Wow. Sorry it’s been so long since I’ve posted anything. Truth is, I haven’t done much worth posting about!
Class is going swimmingly. The last thing we learned was how to structure concessive sentences, another use of our good friend the subjunctive tense. Concessive sentences are ones that “introduce a phrase or clause denoting a circumstance which might be expected to preclude the action of the main clause, but does not” (thanks, WordReference.com!); any sentence that uses even though/although/despite/in spite of, etc. is concessive. The subjunctive comes in when you’re not sure whether the circumstance you introduce will happen:
Aunque me lo pidió de rodillas, no lo perdoné. / Even though he begged on his knees, I didn’t forgive him. (Here I use indicative because I know for a fact that he begged.)
Aunque me lo pida de rodillas, no lo voy a perdonar. / Even if he begs on his knees, I won’t forgive him. (Here I use subjunctive because I don’t know if he will beg or not.)
It’s been a while since I’ve given a grammar lesson here. 😉
In other news…this weekend two of the grandkids came to stay while their parents were away on a trip. Cata is 5 or 6, and Ramiro is 2. Talking to little kids in your own language can be hard enough; they mumble, they screech, they don’t always form their words fully, and they get frustrated when you don’t understand the special slang that only their parents can decipher. Talking with a small child in a language that’s not your own is even harder. It’s interesting because little kids haven’t always developed the social niceties that adolescents and adults have. Whereas most adults are very patient with non-native speakers, little kids can be tougher—they talk extremely fast, and they will very bluntly correct you, poke fun at you, or just simply ignore you, all of which can be embarrassing and discouraging. I had a very basic, kind of one-sided conversation with Cata yesterday in which she listed all the uses for a deflated* balloon (and believe me, there are way more than you or I could ever imagine) and I nodded and threw in the occasional comment about how practical (or silly) something was. Naturally I fumbled a couple things but she was good about overlooking that. 🙂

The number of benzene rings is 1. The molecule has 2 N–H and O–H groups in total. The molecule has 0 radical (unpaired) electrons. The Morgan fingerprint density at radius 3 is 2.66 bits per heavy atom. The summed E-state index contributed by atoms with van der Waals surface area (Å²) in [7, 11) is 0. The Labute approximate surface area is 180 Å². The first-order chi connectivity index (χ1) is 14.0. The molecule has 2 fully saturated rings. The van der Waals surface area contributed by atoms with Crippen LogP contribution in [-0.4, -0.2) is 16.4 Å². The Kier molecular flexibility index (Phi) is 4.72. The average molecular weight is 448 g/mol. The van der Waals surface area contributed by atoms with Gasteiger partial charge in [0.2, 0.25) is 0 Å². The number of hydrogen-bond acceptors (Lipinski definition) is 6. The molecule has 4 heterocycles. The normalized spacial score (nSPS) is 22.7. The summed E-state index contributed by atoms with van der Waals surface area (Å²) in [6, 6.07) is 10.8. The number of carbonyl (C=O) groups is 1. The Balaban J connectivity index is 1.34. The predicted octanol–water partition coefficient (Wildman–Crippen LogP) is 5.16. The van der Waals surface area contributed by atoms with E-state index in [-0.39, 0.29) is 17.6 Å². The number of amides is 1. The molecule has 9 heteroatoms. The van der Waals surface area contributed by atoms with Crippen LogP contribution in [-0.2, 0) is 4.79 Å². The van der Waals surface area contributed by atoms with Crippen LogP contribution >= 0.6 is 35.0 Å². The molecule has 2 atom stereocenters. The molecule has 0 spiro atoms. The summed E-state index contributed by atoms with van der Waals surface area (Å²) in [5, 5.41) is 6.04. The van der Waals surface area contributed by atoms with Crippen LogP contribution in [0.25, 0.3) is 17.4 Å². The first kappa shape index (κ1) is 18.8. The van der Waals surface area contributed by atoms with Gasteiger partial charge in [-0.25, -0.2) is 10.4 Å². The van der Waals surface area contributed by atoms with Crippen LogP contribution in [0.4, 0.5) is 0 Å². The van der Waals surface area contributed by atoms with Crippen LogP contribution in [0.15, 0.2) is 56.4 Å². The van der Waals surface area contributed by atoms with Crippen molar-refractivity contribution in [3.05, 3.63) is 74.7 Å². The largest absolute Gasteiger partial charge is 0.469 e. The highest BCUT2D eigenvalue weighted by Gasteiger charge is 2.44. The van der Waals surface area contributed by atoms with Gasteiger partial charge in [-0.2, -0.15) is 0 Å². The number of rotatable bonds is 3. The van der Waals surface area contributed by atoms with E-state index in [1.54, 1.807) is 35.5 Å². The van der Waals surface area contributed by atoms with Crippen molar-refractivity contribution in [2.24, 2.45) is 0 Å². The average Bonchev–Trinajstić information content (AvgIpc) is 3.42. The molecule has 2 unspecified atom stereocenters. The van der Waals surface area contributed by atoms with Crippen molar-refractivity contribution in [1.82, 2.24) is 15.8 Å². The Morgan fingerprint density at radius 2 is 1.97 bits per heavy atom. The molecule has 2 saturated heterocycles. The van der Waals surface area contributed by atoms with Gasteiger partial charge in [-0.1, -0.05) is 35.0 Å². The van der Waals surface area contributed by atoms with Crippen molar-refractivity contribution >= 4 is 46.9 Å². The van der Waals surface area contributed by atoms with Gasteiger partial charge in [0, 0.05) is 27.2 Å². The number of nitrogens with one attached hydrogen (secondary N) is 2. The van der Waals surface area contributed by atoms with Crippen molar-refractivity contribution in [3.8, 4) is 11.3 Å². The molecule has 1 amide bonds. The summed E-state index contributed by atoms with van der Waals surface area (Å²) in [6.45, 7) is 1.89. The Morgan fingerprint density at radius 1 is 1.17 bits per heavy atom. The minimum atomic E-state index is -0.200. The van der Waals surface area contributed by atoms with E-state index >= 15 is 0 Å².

*It took me the longest time to remember how to say “deflated” just now. Desinflado –> desinflated –> deinflated –> deflated. This is what language immersion does to you! I’ve also offered Leah “grapes” numerous times when I was clearly holding a packet of raisins (grapes = uvas, raisins = pasas de uva, I don’t know why that’s so hard for me) and very matter-of-factly translated “nobleza” as “noblety” (rather than “nobility”) at dinner one night, which got some laughs.
One last news item: on Monday I’m being moved to another homestay. One of Carlos and Cristina’s daughters was supposed to move in here (along with her husband and their two kids) in December after all of us girls had left, because she and her family are in the process of buying a house and need a place to stay while the details are being worked out. As it turns out, they sold their old house quicker than expected and are being asked to leave it sooner than expected, and as nice as this house is there’s just not room for all of us in it. Luckily our program was able to find spots for Casey and I with a lady in Belgrano (which is closer to school), and there was a place for Leah at the residencia in Palermo where lots of other CEA kids are living. I’m sad to be leaving Carlos and Cristina, but I know that these things happen and there’s just no way around it—and I’m so, so grateful to them for all that they’ve done for me!
All for today! Expect pictures with my next post. 😉